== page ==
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With global food demand set to rise by 40% by 2030, the need to increase agricultural output is becoming increasingly urgent. In the coming decades, the advancement and proliferation of agricultural technology – from more efficient machinery to higher-yielding crop varieties – will play a pivotal role in enhancing food security.
AMSTERDAM – In the Mekong Delta, farmers obtain 6-7 tons of rice per hectare in dry seasons and 4-5 tons per hectare in wet seasons, using fast-maturing rice varieties that allow up to three consecutive yields annually. By contrast, West African rice farmers harvest only 1.5 tons per hectare of traditional upland rice annually, while other cereals yield no more than one ton – a figure comparable to yields in medieval Europe.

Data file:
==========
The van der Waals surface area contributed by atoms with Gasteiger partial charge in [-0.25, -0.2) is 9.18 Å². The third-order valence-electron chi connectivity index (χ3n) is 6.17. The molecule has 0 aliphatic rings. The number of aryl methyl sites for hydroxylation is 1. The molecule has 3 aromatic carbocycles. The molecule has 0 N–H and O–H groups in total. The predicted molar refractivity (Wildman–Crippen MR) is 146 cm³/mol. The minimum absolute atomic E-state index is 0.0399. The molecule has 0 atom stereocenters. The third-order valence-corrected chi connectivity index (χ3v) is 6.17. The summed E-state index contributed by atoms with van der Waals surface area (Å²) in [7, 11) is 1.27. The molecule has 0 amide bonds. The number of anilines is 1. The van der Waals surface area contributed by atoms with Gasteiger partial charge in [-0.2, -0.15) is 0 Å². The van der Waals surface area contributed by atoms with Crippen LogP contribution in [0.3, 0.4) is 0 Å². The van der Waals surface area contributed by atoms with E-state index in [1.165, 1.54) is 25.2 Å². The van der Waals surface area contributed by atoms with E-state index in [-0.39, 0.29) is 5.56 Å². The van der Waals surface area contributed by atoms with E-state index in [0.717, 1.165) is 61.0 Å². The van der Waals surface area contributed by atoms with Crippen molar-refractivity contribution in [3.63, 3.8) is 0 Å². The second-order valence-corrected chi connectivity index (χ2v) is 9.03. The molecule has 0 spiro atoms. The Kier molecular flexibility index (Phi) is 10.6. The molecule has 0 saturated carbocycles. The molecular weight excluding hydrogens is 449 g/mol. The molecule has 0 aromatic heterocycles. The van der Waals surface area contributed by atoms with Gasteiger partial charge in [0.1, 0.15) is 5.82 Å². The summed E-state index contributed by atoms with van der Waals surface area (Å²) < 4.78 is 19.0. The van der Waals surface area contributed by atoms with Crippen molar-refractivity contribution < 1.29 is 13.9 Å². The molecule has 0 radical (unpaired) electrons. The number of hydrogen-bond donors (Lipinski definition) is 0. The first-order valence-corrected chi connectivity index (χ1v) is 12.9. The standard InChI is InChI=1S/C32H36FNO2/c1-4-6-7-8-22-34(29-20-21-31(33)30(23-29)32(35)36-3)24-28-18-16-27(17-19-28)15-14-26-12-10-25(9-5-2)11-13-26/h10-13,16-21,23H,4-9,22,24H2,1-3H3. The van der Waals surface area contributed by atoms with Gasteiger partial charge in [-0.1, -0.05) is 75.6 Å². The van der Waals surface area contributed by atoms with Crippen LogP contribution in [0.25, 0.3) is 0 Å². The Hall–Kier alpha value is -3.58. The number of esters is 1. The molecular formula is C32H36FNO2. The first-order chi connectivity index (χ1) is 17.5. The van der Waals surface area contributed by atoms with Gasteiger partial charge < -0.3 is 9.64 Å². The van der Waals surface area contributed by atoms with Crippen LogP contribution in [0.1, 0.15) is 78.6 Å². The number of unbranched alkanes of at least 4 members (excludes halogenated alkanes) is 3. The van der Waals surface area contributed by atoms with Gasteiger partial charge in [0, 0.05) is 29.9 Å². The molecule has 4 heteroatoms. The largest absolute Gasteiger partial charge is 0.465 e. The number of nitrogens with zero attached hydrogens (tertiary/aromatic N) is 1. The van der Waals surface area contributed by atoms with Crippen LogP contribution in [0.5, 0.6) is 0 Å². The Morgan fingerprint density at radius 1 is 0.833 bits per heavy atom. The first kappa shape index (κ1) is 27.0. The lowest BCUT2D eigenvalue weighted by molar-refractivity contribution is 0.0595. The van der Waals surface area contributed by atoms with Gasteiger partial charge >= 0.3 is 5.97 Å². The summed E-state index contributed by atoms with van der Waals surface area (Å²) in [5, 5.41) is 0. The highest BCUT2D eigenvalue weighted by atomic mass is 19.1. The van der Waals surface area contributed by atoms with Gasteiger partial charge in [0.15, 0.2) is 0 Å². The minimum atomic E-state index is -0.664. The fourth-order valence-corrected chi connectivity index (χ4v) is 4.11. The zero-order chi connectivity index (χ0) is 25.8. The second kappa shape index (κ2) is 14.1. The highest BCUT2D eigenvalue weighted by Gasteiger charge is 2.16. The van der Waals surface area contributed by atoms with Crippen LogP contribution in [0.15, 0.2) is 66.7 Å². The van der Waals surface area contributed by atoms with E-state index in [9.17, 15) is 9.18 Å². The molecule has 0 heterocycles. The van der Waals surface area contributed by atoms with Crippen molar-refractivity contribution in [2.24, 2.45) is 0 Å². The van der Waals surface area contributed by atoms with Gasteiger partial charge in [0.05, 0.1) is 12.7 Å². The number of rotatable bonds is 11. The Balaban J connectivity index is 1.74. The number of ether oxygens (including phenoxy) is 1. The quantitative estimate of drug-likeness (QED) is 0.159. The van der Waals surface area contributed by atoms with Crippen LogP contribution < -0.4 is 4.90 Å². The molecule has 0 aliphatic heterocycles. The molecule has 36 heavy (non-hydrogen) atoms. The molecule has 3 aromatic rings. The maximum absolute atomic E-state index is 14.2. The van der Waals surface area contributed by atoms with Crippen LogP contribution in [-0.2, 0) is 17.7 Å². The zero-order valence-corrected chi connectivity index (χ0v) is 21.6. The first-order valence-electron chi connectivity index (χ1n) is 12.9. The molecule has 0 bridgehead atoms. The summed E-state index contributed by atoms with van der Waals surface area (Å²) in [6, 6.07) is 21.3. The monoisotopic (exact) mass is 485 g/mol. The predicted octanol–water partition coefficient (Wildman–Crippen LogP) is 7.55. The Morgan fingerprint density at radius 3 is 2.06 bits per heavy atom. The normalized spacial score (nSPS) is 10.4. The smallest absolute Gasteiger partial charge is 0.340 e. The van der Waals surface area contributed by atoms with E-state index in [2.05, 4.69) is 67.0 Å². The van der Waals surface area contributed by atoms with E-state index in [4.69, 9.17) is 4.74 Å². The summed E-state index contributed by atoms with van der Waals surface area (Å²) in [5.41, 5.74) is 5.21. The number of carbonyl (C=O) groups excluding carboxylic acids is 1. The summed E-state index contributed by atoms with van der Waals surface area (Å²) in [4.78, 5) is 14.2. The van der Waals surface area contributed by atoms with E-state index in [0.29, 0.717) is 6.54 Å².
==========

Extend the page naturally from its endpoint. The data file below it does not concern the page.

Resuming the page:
Such disparities are unnecessary. Indeed, the proliferation of agricultural technology – from more efficient machinery to higher-yielding or more robust crop varieties – has the potential to narrow the productivity gap considerably, even if differences between climates and producers remain.
For example, a new variety of African upland rice, Nerica, triples annual yields. Likewise, over the last four decades, improved breeding methods, higher-quality feed, and better veterinary care have more than doubled average milk production worldwide. Nevertheless, regional discrepancies remain massive: cows in the Netherlands can produce roughly 9,000 liters of milk annually, while Zebu cattle in the tropics produce only about 300 liters.